Sony and Microsoft have yet to reveal PS5 or Xbox Series X pricing, and consumers are getting worried. But this waiting game trend isn't new for the industry--Nintendo's been doing it for the last three generations of consoles.
Everyone wants to know how much the PlayStation 5 and Xbox Series X will cost. It's September already, two months before each console should launch, and we still don't know pricing. The info relay was scattered with E3's cancellation and COVID-19 temporarily disrupting hardware production.
This small two-month window between pricing and availability is historic for both Microsoft and Sony, who typically have 4-5 month spans between price/launch date announcements and release. The shortest for both is the Xbox 360, whose pricing/availability was announced in August 2005 and subsequently released in November 2005.
This trend isn't new for the industry, however. Nintendo has been announcing pricing just 2 months ahead of a console launch for the past three generations: First with the Wii in 2006, then the Wii U in 2012, and finally the Switch in 2017.
So far we've only been able to guess next-gen console pricing.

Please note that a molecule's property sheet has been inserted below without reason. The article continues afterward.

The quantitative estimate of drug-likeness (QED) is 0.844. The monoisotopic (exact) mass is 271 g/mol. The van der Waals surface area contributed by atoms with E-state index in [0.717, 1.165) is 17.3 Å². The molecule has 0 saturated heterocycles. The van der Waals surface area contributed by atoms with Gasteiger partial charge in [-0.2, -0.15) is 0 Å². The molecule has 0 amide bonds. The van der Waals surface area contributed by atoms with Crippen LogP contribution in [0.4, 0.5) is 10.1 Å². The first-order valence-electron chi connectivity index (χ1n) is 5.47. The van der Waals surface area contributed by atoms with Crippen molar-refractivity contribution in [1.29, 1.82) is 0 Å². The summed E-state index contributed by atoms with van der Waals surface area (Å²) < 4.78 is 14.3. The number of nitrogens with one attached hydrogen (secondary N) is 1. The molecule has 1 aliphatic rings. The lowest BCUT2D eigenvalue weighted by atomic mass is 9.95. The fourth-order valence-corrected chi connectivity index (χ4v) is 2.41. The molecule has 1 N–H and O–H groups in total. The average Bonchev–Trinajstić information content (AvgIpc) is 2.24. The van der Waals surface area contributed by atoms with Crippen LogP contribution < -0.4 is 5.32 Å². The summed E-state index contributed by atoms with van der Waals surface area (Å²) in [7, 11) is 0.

Past reports say the PlayStation 5's memory and SSD flash alone costs $250 to manufacture, and Microsoft has warned consumers that next-gen console's specialized 7nm SoC is expensive to make due to low yields and the complexity of the 7nm Enhanced fabrication process.
Based on the hardware involved, it seems we're looking at a minimum $499 price tag. Speculation says that Sony and Microsoft are engaged in a game of chicken and no one wants to blink first, not even Microsoft who doesn't necessarily care about console hardware sales.
Sony in particular can't afford to go the high MSRP route again.
The PlayStation 3's huge $599 MSRP cost Sony the 6th generation lead, and Microsoft's subsequent blunder with the Xbox One's messaging and higher $499 price gave Sony and easy win for the 7th generation. Microsoft is less concerned about winning the 8th console generation insofar as sales as it's pivoted to a service-first company.
Sony, on the other hand, routinely generates over 20% of its revenues from the PlayStation ecosystem, compared with the ~10% that Xbox generates for Microsoft.
PlayStation made 24% of Sony's FY2019 earnings, or $18.1 billion. Xbox made 9% ($11.57 billion) of Microsoft's total yearly earnings ($125.843 billion) in FY2020.
We'll likely hear official pricing sometime this month...but then again, this year has been historic for the games industry due to the novel coronavirus. COVID-19 has been a double-edged sword for the games industry: It's sparked sales to massive new highs for Sony, who reported the best Q1 earnings in video game history with $1 billion in revenues, but it's also affected development thanks to forced work-from-home measures.
As of right now both the PlayStation 5 and Xbox Series X are due out Holiday 2020. No pricing has been revealed. Check below for spec comparisons of the two next-gen consoles: